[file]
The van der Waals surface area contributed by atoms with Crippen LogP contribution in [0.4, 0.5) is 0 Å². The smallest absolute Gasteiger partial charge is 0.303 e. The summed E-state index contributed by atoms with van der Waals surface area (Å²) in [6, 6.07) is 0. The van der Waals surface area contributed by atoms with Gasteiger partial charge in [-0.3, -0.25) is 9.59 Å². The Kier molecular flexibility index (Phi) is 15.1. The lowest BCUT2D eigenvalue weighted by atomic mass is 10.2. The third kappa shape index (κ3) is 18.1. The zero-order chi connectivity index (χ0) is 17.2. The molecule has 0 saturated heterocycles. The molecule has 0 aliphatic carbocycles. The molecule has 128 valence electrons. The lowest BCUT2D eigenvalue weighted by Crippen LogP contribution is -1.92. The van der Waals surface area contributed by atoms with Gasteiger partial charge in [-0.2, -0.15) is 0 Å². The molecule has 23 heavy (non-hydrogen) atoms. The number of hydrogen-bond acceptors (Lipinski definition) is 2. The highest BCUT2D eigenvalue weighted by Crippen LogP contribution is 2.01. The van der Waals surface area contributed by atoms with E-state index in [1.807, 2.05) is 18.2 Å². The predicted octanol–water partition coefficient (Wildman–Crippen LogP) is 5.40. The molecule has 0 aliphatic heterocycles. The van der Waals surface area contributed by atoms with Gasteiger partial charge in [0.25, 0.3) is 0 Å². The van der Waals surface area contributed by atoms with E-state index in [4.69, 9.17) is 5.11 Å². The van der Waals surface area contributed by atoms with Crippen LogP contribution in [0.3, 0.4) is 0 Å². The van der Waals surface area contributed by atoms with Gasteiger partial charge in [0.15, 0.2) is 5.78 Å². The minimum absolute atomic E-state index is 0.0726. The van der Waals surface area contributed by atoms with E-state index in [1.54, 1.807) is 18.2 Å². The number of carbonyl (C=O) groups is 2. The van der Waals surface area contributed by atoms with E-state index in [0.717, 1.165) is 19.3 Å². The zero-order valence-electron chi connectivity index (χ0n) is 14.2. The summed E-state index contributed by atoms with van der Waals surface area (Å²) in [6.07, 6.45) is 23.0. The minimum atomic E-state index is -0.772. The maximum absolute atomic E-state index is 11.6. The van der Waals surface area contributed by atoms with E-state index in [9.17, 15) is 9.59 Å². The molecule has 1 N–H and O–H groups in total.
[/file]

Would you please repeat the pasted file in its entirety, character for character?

The van der Waals surface area contributed by atoms with Crippen LogP contribution in [0.4, 0.5) is 0 Å². The smallest absolute Gasteiger partial charge is 0.303 e. The summed E-state index contributed by atoms with van der Waals surface area (Å²) in [6, 6.07) is 0. The van der Waals surface area contributed by atoms with Gasteiger partial charge in [-0.3, -0.25) is 9.59 Å². The Kier molecular flexibility index (Phi) is 15.1. The lowest BCUT2D eigenvalue weighted by atomic mass is 10.2. The third kappa shape index (κ3) is 18.1. The zero-order chi connectivity index (χ0) is 17.2. The molecule has 0 saturated heterocycles. The molecule has 0 aliphatic carbocycles. The molecule has 128 valence electrons. The lowest BCUT2D eigenvalue weighted by Crippen LogP contribution is -1.92. The van der Waals surface area contributed by atoms with Gasteiger partial charge in [-0.2, -0.15) is 0 Å². The molecule has 23 heavy (non-hydrogen) atoms. The number of hydrogen-bond acceptors (Lipinski definition) is 2. The highest BCUT2D eigenvalue weighted by Crippen LogP contribution is 2.01. The van der Waals surface area contributed by atoms with E-state index in [1.807, 2.05) is 18.2 Å². The predicted octanol–water partition coefficient (Wildman–Crippen LogP) is 5.40. The molecule has 0 aliphatic heterocycles. The van der Waals surface area contributed by atoms with Gasteiger partial charge in [0.25, 0.3) is 0 Å². The van der Waals surface area contributed by atoms with E-state index in [4.69, 9.17) is 5.11 Å². The van der Waals surface area contributed by atoms with Crippen LogP contribution in [0.3, 0.4) is 0 Å². The van der Waals surface area contributed by atoms with Gasteiger partial charge in [0.15, 0.2) is 5.78 Å². The minimum absolute atomic E-state index is 0.0726. The van der Waals surface area contributed by atoms with E-state index in [1.54, 1.807) is 18.2 Å². The number of carbonyl (C=O) groups is 2. The van der Waals surface area contributed by atoms with E-state index in [0.717, 1.165) is 19.3 Å². The zero-order valence-electron chi connectivity index (χ0n) is 14.2. The summed E-state index contributed by atoms with van der Waals surface area (Å²) in [6.07, 6.45) is 23.0. The minimum atomic E-state index is -0.772. The maximum absolute atomic E-state index is 11.6. The van der Waals surface area contributed by atoms with E-state index in [9.17, 15) is 9.59 Å². The molecule has 1 N–H and O–H groups in total.